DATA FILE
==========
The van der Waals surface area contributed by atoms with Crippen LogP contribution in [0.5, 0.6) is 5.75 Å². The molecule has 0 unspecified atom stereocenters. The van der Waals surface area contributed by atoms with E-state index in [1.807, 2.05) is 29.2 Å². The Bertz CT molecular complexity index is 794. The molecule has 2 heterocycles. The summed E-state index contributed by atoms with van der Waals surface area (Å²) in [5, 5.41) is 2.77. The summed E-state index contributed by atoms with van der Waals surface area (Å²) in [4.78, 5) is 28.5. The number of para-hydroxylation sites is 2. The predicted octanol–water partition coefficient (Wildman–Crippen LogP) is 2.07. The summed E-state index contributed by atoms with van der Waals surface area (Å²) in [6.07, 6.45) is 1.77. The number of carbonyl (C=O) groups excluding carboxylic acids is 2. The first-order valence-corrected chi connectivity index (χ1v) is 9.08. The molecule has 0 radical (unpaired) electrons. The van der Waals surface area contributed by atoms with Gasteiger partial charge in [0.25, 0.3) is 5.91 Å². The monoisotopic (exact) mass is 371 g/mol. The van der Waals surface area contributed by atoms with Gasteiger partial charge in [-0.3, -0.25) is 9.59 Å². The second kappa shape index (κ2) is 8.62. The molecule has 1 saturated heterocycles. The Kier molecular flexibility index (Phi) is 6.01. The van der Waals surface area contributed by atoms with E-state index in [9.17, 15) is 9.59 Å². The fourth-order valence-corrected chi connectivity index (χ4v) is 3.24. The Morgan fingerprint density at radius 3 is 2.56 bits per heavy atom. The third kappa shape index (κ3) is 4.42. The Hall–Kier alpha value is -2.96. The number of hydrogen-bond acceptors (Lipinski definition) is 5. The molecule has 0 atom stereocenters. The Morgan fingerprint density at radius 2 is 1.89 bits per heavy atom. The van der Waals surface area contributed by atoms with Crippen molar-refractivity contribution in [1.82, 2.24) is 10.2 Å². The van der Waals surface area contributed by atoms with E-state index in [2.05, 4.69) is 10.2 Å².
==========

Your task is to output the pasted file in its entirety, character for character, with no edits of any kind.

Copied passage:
The van der Waals surface area contributed by atoms with Crippen LogP contribution in [0.5, 0.6) is 5.75 Å². The molecule has 0 unspecified atom stereocenters. The van der Waals surface area contributed by atoms with E-state index in [1.807, 2.05) is 29.2 Å². The Bertz CT molecular complexity index is 794. The molecule has 2 heterocycles. The summed E-state index contributed by atoms with van der Waals surface area (Å²) in [5, 5.41) is 2.77. The summed E-state index contributed by atoms with van der Waals surface area (Å²) in [4.78, 5) is 28.5. The number of para-hydroxylation sites is 2. The predicted octanol–water partition coefficient (Wildman–Crippen LogP) is 2.07. The summed E-state index contributed by atoms with van der Waals surface area (Å²) in [6.07, 6.45) is 1.77. The number of carbonyl (C=O) groups excluding carboxylic acids is 2. The first-order valence-corrected chi connectivity index (χ1v) is 9.08. The molecule has 0 radical (unpaired) electrons. The van der Waals surface area contributed by atoms with Gasteiger partial charge in [0.25, 0.3) is 5.91 Å². The monoisotopic (exact) mass is 371 g/mol. The van der Waals surface area contributed by atoms with Gasteiger partial charge in [-0.3, -0.25) is 9.59 Å². The second kappa shape index (κ2) is 8.62. The molecule has 1 saturated heterocycles. The Kier molecular flexibility index (Phi) is 6.01. The van der Waals surface area contributed by atoms with E-state index in [9.17, 15) is 9.59 Å². The fourth-order valence-corrected chi connectivity index (χ4v) is 3.24. The Morgan fingerprint density at radius 3 is 2.56 bits per heavy atom. The third kappa shape index (κ3) is 4.42. The Hall–Kier alpha value is -2.96. The number of hydrogen-bond acceptors (Lipinski definition) is 5. The molecule has 0 atom stereocenters. The Morgan fingerprint density at radius 2 is 1.89 bits per heavy atom. The van der Waals surface area contributed by atoms with Crippen molar-refractivity contribution in [1.82, 2.24) is 10.2 Å². The van der Waals surface area contributed by atoms with E-state index in [2.05, 4.69) is 10.2 Å².